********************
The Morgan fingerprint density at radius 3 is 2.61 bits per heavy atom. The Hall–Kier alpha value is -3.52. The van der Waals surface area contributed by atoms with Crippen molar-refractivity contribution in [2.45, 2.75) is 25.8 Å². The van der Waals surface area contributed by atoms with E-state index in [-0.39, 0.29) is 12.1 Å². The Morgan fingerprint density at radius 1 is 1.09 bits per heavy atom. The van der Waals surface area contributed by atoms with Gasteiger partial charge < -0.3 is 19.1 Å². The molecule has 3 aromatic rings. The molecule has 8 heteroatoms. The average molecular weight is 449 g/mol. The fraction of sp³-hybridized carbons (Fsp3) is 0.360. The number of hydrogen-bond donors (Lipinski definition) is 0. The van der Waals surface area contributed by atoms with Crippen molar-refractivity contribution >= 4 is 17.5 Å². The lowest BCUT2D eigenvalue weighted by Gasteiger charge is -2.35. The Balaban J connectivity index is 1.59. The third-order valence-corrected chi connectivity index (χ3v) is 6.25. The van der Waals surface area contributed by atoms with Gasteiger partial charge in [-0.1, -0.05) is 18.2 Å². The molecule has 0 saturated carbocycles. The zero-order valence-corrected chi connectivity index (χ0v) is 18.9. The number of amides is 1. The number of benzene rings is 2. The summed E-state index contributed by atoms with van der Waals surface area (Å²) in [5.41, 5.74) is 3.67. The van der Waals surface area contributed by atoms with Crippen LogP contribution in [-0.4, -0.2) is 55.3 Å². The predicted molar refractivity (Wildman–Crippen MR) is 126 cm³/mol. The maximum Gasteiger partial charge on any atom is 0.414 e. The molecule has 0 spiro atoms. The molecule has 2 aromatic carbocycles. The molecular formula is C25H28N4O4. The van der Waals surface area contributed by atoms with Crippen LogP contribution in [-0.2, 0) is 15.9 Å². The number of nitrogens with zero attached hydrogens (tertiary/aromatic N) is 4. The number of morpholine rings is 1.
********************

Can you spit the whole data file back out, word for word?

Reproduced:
The Morgan fingerprint density at radius 3 is 2.61 bits per heavy atom. The Hall–Kier alpha value is -3.52. The van der Waals surface area contributed by atoms with Crippen molar-refractivity contribution in [2.45, 2.75) is 25.8 Å². The van der Waals surface area contributed by atoms with E-state index in [-0.39, 0.29) is 12.1 Å². The Morgan fingerprint density at radius 1 is 1.09 bits per heavy atom. The van der Waals surface area contributed by atoms with Gasteiger partial charge < -0.3 is 19.1 Å². The molecule has 3 aromatic rings. The molecule has 8 heteroatoms. The average molecular weight is 449 g/mol. The fraction of sp³-hybridized carbons (Fsp3) is 0.360. The number of hydrogen-bond donors (Lipinski definition) is 0. The van der Waals surface area contributed by atoms with Crippen molar-refractivity contribution >= 4 is 17.5 Å². The lowest BCUT2D eigenvalue weighted by Gasteiger charge is -2.35. The Balaban J connectivity index is 1.59. The third-order valence-corrected chi connectivity index (χ3v) is 6.25. The van der Waals surface area contributed by atoms with Gasteiger partial charge in [-0.1, -0.05) is 18.2 Å². The molecule has 0 saturated carbocycles. The zero-order valence-corrected chi connectivity index (χ0v) is 18.9. The number of amides is 1. The number of benzene rings is 2. The summed E-state index contributed by atoms with van der Waals surface area (Å²) in [5.41, 5.74) is 3.67. The van der Waals surface area contributed by atoms with Crippen LogP contribution in [-0.4, -0.2) is 55.3 Å². The predicted molar refractivity (Wildman–Crippen MR) is 126 cm³/mol. The maximum Gasteiger partial charge on any atom is 0.414 e. The molecule has 0 spiro atoms. The molecule has 2 aromatic carbocycles. The molecular formula is C25H28N4O4. The van der Waals surface area contributed by atoms with Crippen LogP contribution in [-0.2, 0) is 15.9 Å². The number of nitrogens with zero attached hydrogens (tertiary/aromatic N) is 4. The number of morpholine rings is 1.